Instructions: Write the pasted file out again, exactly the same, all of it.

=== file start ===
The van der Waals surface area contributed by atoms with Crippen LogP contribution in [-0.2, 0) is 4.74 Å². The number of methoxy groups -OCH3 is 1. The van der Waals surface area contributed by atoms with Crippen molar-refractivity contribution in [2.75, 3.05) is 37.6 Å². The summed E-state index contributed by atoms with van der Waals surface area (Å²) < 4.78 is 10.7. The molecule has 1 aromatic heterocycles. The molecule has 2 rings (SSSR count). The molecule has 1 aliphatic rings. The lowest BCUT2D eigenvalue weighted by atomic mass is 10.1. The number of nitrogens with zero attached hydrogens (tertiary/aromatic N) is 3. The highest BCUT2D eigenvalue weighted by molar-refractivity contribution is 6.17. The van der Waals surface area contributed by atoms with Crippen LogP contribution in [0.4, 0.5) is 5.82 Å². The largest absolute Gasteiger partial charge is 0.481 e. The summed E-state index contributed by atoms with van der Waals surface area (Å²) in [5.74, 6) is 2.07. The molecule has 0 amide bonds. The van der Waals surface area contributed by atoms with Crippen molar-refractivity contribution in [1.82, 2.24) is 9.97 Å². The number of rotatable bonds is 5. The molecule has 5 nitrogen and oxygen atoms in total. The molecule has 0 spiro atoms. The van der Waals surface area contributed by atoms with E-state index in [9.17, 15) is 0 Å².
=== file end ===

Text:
The van der Waals surface area contributed by atoms with Crippen LogP contribution in [-0.2, 0) is 4.74 Å². The number of methoxy groups -OCH3 is 1. The van der Waals surface area contributed by atoms with Crippen molar-refractivity contribution in [2.75, 3.05) is 37.6 Å². The summed E-state index contributed by atoms with van der Waals surface area (Å²) < 4.78 is 10.7. The molecule has 1 aromatic heterocycles. The molecule has 2 rings (SSSR count). The molecule has 1 aliphatic rings. The lowest BCUT2D eigenvalue weighted by atomic mass is 10.1. The number of nitrogens with zero attached hydrogens (tertiary/aromatic N) is 3. The highest BCUT2D eigenvalue weighted by molar-refractivity contribution is 6.17. The van der Waals surface area contributed by atoms with Crippen LogP contribution in [0.4, 0.5) is 5.82 Å². The largest absolute Gasteiger partial charge is 0.481 e. The summed E-state index contributed by atoms with van der Waals surface area (Å²) in [5.74, 6) is 2.07. The molecule has 0 amide bonds. The van der Waals surface area contributed by atoms with Crippen molar-refractivity contribution in [1.82, 2.24) is 9.97 Å². The number of rotatable bonds is 5. The molecule has 5 nitrogen and oxygen atoms in total. The molecule has 0 spiro atoms. The van der Waals surface area contributed by atoms with E-state index in [9.17, 15) is 0 Å².